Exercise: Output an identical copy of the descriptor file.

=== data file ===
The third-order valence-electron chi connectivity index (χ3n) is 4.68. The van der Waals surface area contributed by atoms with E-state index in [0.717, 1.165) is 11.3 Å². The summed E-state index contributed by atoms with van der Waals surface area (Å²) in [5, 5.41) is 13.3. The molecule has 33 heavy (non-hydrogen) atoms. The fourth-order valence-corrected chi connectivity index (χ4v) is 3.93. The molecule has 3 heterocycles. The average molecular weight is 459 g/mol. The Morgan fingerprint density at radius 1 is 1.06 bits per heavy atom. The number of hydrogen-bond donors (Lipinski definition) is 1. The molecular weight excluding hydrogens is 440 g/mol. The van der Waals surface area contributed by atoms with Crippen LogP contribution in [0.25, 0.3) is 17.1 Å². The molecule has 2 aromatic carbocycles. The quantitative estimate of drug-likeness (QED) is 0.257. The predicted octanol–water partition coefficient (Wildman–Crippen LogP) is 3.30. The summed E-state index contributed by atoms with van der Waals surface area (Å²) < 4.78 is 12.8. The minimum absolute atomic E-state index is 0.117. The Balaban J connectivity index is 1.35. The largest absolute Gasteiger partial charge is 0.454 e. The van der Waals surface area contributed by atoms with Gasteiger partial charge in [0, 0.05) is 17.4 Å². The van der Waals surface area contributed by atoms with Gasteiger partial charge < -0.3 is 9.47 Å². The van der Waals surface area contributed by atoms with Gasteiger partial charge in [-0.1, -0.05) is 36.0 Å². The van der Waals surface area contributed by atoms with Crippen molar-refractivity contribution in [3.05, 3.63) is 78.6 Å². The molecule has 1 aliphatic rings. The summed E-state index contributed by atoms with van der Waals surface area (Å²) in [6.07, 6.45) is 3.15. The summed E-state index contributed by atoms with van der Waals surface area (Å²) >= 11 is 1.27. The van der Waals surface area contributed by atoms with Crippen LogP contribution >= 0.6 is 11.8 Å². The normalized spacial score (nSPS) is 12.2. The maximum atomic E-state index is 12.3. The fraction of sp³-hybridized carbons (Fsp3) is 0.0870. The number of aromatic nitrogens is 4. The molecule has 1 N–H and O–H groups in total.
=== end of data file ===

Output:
The third-order valence-electron chi connectivity index (χ3n) is 4.68. The van der Waals surface area contributed by atoms with E-state index in [0.717, 1.165) is 11.3 Å². The summed E-state index contributed by atoms with van der Waals surface area (Å²) in [5, 5.41) is 13.3. The molecule has 33 heavy (non-hydrogen) atoms. The fourth-order valence-corrected chi connectivity index (χ4v) is 3.93. The molecule has 3 heterocycles. The average molecular weight is 459 g/mol. The Morgan fingerprint density at radius 1 is 1.06 bits per heavy atom. The number of hydrogen-bond donors (Lipinski definition) is 1. The molecular weight excluding hydrogens is 440 g/mol. The van der Waals surface area contributed by atoms with Crippen LogP contribution in [0.25, 0.3) is 17.1 Å². The molecule has 2 aromatic carbocycles. The quantitative estimate of drug-likeness (QED) is 0.257. The predicted octanol–water partition coefficient (Wildman–Crippen LogP) is 3.30. The summed E-state index contributed by atoms with van der Waals surface area (Å²) < 4.78 is 12.8. The minimum absolute atomic E-state index is 0.117. The Balaban J connectivity index is 1.35. The largest absolute Gasteiger partial charge is 0.454 e. The van der Waals surface area contributed by atoms with Gasteiger partial charge in [0, 0.05) is 17.4 Å². The van der Waals surface area contributed by atoms with Gasteiger partial charge < -0.3 is 9.47 Å². The van der Waals surface area contributed by atoms with Gasteiger partial charge in [-0.1, -0.05) is 36.0 Å². The van der Waals surface area contributed by atoms with Crippen molar-refractivity contribution in [3.05, 3.63) is 78.6 Å². The molecule has 1 aliphatic rings. The summed E-state index contributed by atoms with van der Waals surface area (Å²) in [6.07, 6.45) is 3.15. The summed E-state index contributed by atoms with van der Waals surface area (Å²) >= 11 is 1.27. The van der Waals surface area contributed by atoms with Crippen LogP contribution >= 0.6 is 11.8 Å². The normalized spacial score (nSPS) is 12.2. The maximum atomic E-state index is 12.3. The fraction of sp³-hybridized carbons (Fsp3) is 0.0870. The number of aromatic nitrogens is 4. The molecule has 1 N–H and O–H groups in total.